Make-up brands such as Bobbi Brown and MAC Cosmetics are two brands that the majority of people know of today, but they were once smaller companies that were revolutionized by the New York-headquartered beauty behemoth.
Much like its other big rivals, Estée Lauder has a history of small takeovers and turning them into big name brands, but it has now been almost four years since its last acquisition: Smashbox Beauty Cosmetics in May 2010; and this has set tongues wagging.
The company also looks ripe to be in deal-making mood with its cash balance at a record high, and company CEO Fabrizio Freda stating earlier this year that Estée Lauder is “very interested in growing by acquisitions.”
Maybe, maybe not..?
Before getting too carried away global M&A specialist at Kline, Eric Vogelsberg, tells Cosmetics Design that just because a company has a lot of cash available, it does not necessarily mean they are primed to make an acquisition.
“Many of the global strategic companies are currently sitting here with the most cash they have had on the books in years, through conservative fiscal management and various other reasons.”
He explains that coming out of the financial crisis, a lot of companies have been less likely to take risks and have this money available, but it does not necessarily mean it is going to spend it that easily.
“There is an unusual amount of money that is looking for a home, and this complicates things in the M&A arena. If a quality company comes to market it’s going to be an expensive acquisition – it is a seller’s market,” Eric says.
“If Estée Lauder is looking for an acquisition there really needs to be a strategic reason beyond getting bigger because they are going to have to judge the premium they will have to pay in what is a competitive market.”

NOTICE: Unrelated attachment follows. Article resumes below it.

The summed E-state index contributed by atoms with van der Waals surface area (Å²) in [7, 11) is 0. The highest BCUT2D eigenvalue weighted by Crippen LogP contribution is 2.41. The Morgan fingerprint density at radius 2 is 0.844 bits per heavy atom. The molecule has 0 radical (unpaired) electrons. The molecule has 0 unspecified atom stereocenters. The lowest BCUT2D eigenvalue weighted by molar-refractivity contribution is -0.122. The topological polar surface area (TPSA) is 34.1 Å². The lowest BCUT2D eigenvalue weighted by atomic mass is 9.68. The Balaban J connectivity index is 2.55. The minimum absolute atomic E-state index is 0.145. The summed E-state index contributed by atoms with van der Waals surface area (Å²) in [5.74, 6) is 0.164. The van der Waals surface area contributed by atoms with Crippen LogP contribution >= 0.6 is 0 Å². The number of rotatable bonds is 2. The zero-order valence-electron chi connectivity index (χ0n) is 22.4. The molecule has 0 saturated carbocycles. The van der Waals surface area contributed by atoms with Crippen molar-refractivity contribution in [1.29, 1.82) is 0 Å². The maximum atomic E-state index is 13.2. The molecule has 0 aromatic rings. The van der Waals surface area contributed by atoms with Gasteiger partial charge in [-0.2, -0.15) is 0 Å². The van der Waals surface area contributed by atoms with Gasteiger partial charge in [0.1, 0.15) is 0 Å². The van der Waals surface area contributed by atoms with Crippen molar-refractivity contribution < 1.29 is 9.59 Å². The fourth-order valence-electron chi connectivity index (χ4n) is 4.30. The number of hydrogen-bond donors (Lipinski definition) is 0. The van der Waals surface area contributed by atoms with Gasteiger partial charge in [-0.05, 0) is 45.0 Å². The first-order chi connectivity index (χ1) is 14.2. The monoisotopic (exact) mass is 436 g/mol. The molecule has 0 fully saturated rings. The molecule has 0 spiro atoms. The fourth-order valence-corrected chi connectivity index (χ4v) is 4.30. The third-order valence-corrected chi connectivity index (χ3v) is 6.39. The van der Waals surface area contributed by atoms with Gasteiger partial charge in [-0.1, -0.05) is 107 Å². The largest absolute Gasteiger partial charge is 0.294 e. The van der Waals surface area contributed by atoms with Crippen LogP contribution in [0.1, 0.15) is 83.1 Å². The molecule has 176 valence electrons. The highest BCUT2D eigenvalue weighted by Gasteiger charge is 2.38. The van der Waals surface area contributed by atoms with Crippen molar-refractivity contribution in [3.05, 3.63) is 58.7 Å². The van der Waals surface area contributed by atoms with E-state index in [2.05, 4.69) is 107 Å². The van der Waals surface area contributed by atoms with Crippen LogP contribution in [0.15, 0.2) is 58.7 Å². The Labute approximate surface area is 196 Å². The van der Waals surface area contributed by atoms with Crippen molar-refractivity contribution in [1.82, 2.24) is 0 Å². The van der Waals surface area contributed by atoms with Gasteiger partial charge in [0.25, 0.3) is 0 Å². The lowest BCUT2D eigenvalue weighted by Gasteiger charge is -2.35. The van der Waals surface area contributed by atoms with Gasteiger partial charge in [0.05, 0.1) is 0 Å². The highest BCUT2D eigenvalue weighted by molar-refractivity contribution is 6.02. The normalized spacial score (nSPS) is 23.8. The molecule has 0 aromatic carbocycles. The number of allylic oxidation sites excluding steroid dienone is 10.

Prestige? Emerging markets?
So if an acquisition is to be on the cards, where do the opportunities lie for Estée Lauder?
Speaking to CosmeticsDesign-Europe.com, Senior Research Analyst at Kline's Consumer Products, Ewa Grigar, suggests that although there are no specific brands set out as targets so far, there may be weight behind the assumption that Estée Lauder might be looking into new acquisitions, mainly in Prestige Beauty.
“I am unable to say which specific brands could be the target, however those with a strong foothold in the Travel Retail segment (Prestige Beauty) and emerging markets (China and the Middle East) should be on the Estée Lauder’s radar,” she comments.
Grigar explains that there is one evident trend when it comes to investing in hot emerging markets in the beauty industry, and that is in acquiring a local brand rather than investing into a tedious process of launching its own brand without having a guarantee to succeed.
Grigar’s US-based colleague Carrie Mellage echoes Eric’s sentiments, and tells us that while an acquisition is a possibility given the company’s previous successes, it is important to do your homework and search for the right deal.
“Staying in prestige would probably be the best move, and travel retail would also make sense. Globalisation is also important so I wouldn’t be surprised if the next move was to acquire a prestige brand in a different international market,” says the vice president, Consumer Products, Kline.
“In terms of opportunities in the cosmetics industry, apart from looking regionally and at emerging markets, category-wise devices could be an avenue to look at, Estée Lauder is not currently present in it, whilst L’Oréal is through acquisition, and Unilever is through strategic alliance.”
So the combination of all these factors, plus with its biggest rivals, such as L’Oréal, also announcing that acquisitions could be its future strategy, the opportunity could be there for Estée Lauder to make an acquisition, but it is unlikely to rush into anything.